This concern about shy voters intensified with Biden’s September 1st speech about “The Continued Battle for the Soul of the Nation.” It has been viewed as one of the most aggressive and divisive speeches ever given by a President.

YouTube screengrab

Just 300 words into his speech he exclaimed, “Donald Trump and the MAGA Republicans represent an extremism that threatens the very foundations of our republic.”

Add this to the news that the Democrats plan to add 87,000 IRS agents to audit our taxes, and that ordinary citizens have been harassed by the Department of Justice and the FBI, not to mention the seizure of “Pillow Guy” Mike Lindell’s phone, and you have an understanding why people might not want to honestly answer a telephone call or online survey.

But there is another piece of the puzzle that may be impacting polling accuracy – shy Democrat voters who are beginning to realize that their party isn’t what it used to be. They may not answer polls honestly, but even more important, they may not want their social groups to know their feelings have changed.

Social groups are extremely important to people. Psychology Today says,

“...everywhere you look there are groups… Entire wars are fought with this as a central tenet: we are better than them, more noble, fighting the good fight. Of course, the other group we are opposing thinks the exact same thing. That's the power and influence of groups.”

It is a basic part of human nature and survival to do or say almost anything in order to remain a member in good standing of your social group.

So conservatives may fear retribution, and liberals may fear being shunned by their peers, including their spouses. Polls might be seriously overestimating the position that liberals hold in every race across the country.

It seems as if the pollsters don’t mind being wrong; otherwise, they would have cleaned up their methods long ago. Some may like overstating the liberal position and depressing conservative turnout. At the very least, the media companies who commission these polls like covering a close race because it brings higher ratings.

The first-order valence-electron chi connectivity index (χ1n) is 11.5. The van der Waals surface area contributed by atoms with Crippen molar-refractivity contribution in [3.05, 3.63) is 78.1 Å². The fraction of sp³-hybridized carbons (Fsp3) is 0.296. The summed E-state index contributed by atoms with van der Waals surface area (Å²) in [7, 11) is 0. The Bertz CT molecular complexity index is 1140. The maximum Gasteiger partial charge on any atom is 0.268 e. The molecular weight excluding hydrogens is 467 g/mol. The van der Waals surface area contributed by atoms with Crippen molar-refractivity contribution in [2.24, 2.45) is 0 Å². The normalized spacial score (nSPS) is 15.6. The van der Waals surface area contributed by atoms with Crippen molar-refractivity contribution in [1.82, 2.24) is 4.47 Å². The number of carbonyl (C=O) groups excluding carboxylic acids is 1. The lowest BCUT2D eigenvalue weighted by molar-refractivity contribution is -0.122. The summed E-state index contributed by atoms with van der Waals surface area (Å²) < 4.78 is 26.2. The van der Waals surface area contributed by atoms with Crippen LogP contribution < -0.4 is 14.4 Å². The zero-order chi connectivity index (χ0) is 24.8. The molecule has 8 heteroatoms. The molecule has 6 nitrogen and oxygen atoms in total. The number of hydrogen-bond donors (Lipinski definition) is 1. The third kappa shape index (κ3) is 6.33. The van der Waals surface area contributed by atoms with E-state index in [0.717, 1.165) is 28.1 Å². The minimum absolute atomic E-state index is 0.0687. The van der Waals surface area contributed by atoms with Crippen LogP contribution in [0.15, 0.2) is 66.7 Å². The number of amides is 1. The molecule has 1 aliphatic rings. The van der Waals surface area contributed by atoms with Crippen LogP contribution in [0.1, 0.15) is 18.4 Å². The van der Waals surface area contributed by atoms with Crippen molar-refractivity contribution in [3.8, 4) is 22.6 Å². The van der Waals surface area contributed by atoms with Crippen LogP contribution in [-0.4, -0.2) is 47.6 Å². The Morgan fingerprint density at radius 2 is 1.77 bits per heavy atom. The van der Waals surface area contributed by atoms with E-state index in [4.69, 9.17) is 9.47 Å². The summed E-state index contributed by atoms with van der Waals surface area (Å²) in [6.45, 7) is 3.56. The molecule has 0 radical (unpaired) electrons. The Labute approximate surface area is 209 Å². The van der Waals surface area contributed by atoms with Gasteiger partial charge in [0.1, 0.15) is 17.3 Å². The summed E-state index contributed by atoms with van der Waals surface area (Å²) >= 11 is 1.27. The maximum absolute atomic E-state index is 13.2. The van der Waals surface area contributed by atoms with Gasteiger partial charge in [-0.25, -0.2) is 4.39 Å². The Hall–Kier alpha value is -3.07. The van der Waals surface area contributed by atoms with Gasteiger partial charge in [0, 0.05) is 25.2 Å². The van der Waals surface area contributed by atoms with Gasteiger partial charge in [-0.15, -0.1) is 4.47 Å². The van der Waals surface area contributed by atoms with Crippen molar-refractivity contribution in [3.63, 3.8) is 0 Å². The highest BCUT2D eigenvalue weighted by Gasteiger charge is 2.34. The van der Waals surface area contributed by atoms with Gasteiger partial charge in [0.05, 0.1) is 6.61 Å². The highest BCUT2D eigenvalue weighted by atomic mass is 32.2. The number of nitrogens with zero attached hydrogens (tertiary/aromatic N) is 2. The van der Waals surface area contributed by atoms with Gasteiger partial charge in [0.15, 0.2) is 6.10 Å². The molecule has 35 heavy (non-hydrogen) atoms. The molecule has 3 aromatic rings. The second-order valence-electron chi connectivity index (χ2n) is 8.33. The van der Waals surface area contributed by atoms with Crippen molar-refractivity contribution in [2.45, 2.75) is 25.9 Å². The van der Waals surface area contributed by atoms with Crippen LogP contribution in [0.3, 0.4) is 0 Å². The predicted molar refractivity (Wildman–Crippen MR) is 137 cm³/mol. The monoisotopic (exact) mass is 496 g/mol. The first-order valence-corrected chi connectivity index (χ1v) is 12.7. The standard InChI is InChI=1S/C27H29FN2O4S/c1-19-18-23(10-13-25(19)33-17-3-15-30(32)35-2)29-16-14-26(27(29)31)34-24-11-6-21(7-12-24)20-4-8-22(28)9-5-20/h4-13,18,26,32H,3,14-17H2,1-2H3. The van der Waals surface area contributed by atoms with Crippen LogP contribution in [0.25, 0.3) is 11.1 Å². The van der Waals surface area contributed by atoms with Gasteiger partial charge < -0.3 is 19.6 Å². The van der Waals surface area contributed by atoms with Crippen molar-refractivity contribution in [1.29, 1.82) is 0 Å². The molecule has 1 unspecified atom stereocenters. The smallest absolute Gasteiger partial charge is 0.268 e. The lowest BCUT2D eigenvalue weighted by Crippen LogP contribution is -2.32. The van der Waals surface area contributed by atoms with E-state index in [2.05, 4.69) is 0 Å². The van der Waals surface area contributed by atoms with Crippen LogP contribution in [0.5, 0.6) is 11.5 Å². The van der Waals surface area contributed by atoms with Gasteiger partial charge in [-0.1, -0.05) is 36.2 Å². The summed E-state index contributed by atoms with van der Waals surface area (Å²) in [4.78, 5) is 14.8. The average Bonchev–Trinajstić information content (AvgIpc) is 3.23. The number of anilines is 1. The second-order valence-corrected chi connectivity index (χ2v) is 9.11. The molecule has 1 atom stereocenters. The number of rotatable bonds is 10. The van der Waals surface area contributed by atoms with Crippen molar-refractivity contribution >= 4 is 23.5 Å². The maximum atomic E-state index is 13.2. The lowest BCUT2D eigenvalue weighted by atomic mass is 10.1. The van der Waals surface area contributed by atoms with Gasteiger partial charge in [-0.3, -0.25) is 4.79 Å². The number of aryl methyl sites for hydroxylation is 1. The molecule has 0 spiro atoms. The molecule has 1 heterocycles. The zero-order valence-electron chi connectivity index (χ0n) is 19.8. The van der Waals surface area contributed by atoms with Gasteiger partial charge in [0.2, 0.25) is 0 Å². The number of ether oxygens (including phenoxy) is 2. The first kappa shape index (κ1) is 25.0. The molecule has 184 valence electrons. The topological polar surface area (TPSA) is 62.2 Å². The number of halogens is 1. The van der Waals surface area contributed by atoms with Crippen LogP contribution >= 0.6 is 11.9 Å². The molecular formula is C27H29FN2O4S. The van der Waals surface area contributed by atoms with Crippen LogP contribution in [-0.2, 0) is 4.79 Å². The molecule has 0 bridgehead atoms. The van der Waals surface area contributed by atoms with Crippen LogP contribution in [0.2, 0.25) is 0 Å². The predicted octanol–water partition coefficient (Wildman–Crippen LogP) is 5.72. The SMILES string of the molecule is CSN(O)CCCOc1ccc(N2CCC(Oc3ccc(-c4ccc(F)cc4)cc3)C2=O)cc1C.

But there is another, more sinister aspect to understating a conservative lead. It can serve to hide organized cheating at the ballot box. If the polls say the conservative is behind in the polls and then loses by 1%, it’s easy to claim the race was legitimate. But if the polls say the candidate is 5% ahead, and then loses by 1%, the likelihood of cheating becomes more plausible and questions will be asked.

In 2016, “Clinton had been heavily favored to win. She led national polls and in most battleground states heading into the election. Her allies were so confident that a supportive super PAC had actually redirected millions to other races.”

Cahaly from Trafalgar was one of the few that predicted the Trump win in 2016, and projected his win in 2020 as well. On election night, “in his last few polls of this election season, Mr. Cahaly has found Mr. Trump with two-to-three-point advantages in North Carolina, ArizonaMichigan and Florida, and wider leads elsewhere. That puts him far out of line with almost all major pollsters, whose surveys in those states are generally showing Mr. Biden with the edge.”

The Biden “victory” was in part doubted because of the difference between the Trafalgar polls and the election “results.”

The takeaway? Understand that polls are tools used by the Left to suppress conservative votes and to give legitimacy to election results that may be fraudulent. Going to the polls on November 8th is more important than ever. Bring ten of your friends with you. And report any instances of election irregularities to your state board of elections.